With the FTDI based hardware from my previous post, I’ve been looking at how LIRC can be used with multiple transmitters / receivers. As I’m using Ubuntu 13.10 (based on Debian – other linux distributions may vary in the configuration / installation of lirc), the repository for 13.10 provides version 0.9.0 of the LIRC package so these are being used as the basis for this post.
To install the lirc package, enter the following into the command line (or install lirc from the ‘Ubuntu Software Centre’:
$ sudo apt-get install lirc
As shown in the following screenshot, installing the lirc package also pulls in the ftdi and setserial libraries and suggests the installation of lirc-x which includes additional lirc tools specifically for use with the X display manager such as xmode2 (a GUI version of mode2), though these aren’t required.
The lirc deb package uses debconf to prompt for configuration options during installation (lirc can be configured and compiled to work with specific drivers for certain hardware or all supported drivers, this is all handled during the deb installation process).
The debconf configuration options allow for the selection of the FTDI type of receiver device:
And also separately provides an option to choose the transmitter. There is currently no option from the list to select an FTDI based transmitter but this can be configured later.
The receiver and transmitter options chosen at the time of installation are written to the file /etc/lirc/hardware.conf file:
The device driver has been specified in the hardware.conf file for the receiver and the transmitter configuration is left empty.
After the installation of lirc, the Ubuntu service for lirc is started which reads the configuration from /etc/lirc/hardware.conf and creates the lircd instance(s) accordingly.
Using ‘ps faux | grep lircd’ to list the processes with command line arguments that match ‘lircd’ shows the following:
A single lircd instance has been created by the init script (/etc/init.d/lirc) which is run by the lirc service. Based on the hardware.conf configuration, the init script has explicitly specified the lircd socket file /var/run/lirc/lircd (though this would have been the default) and has set the device driver to be used as ‘ftdi’.
The irrecord program can now be used to record a remote control to file, however the device and driver parameters need to be specified since irrecord doesn’t pay any attention to running lircd instances and as such has no way of determining the configuration options from /etc/lirc/hardware.conf.
Although the device driver was chosen at installation and is already included in the hardware.conf file, when using lirc packages such as irrecord and mode2 the exact device needs to be specified. Fortunately all USB FTDI devices are shipped with a unique alphanumeric serial number which can used by LIRC to determine which device to communicate with.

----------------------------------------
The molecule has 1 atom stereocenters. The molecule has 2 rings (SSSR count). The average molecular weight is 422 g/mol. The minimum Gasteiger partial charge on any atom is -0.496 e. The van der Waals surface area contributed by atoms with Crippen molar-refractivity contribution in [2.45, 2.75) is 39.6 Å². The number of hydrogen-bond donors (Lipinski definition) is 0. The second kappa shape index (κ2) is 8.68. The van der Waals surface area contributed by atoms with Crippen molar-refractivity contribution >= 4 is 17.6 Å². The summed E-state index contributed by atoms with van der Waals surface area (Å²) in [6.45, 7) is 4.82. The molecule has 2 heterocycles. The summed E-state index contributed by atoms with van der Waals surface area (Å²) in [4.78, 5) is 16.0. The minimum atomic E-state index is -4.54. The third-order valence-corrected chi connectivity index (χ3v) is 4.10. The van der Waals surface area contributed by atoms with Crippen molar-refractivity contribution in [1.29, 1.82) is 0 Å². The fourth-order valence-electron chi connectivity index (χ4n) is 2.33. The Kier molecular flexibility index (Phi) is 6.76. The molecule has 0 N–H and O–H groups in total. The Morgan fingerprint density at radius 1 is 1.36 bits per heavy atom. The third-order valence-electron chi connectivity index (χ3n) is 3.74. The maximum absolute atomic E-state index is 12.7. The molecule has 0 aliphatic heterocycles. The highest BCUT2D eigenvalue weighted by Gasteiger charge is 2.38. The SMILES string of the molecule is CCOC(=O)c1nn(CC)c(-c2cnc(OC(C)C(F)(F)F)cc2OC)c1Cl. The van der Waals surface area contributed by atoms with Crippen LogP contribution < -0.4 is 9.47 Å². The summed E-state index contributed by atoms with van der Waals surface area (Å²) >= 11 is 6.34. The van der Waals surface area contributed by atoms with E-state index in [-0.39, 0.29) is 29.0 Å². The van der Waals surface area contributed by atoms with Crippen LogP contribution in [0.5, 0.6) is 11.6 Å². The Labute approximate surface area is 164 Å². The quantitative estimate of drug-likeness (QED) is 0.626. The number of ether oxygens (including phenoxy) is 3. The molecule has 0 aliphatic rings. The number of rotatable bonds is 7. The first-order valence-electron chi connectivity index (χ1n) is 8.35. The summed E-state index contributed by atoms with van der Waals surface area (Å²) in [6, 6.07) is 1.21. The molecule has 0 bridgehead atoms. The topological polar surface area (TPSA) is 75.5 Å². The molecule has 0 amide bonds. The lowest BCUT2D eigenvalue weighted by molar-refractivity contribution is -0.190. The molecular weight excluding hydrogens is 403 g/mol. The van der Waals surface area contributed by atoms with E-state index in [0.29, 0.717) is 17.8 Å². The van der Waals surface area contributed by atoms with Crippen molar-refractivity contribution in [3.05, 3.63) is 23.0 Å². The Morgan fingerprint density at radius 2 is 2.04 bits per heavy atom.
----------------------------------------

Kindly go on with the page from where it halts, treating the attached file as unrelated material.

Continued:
Finding the FTDI serial number
There are a number of ways to do this, using ‘lsusb’ with increased verbosity of the output being one, but the easiest method is to plug in the USB device and run ‘dmesg’ to see information about the most recently connected device which includes the device serial number.
Using irrecord and mode2
Using the serial number, the following command line can be constructed to start the irrecord program.
$ sudo irrecord -d serial=FTG4GJL4 -H ftdi filename
Having recorded a file, the contents of the file or the path to the file can then be included in the /etc/lirc/lircd.conf file. When restarting the lirc service, the lircd instance will now be aware of the remote file.
As with irrecord, mode2 can be used to decode and output the IR signal of a remote that uses space encoding, again explicitly specifying the device and driver:
$ sudo mode2 -d serial=FTG4GJL4 -H ftdi
Adding the transmitter
The /etc/lirc/hardware.conf file can be edited to add the transmitter by setting the TRANSMITTER_DRIVER option to FTDI, and as per the receiver using ‘dmesg’ to find the serial number of the transmitter device which can then be added to the TRANSMITTER_DEVICE option.
Restarting the lirc service with the new configuration, and issuing another listing of the running processes there are now three instances of lircd.
One for the receiver (5240), with an additional subprocess (4249) for the receiver and one (5246) for the transmitter. The subprocess has appeared because the Ubuntu init script has detected that two devices have been configured (a receiver and a transmitter) and has made use of the lircd networking capabilities which allows two lircd instances to communicate, albeit only one way – from listener to connector, so the receiver lircd instance can send event updates to the connecting lircd instance (the transmitter). So the listening lircd instance forks a subprocess to handle incoming connections.
Transmitting an infrared signal
The irsend program works by communicating with a lircd socket file (rather than the device directly), with the default socket file being /var/run/lirc/lircd the use of irsend without any change in the device parameter would be trying to transmit infrared signals via the receiver device. Therefore, to target the transmitter device, the socket file for the transmitter lircd instance is specified:
$ sudo irsend -d /var/run/lirc/lircd1 SEND_ONCE remote code
Adding additional transmitters (and receivers)
All that is needed is an additional lircd instance for each transmitter / receiver. The obstacle with this is that the Ubuntu init script doesn’t handle any more than one receiver and one transmitter from the hardware.conf file, however these don’t have to be created by the init script and can be added manually or via another start up script.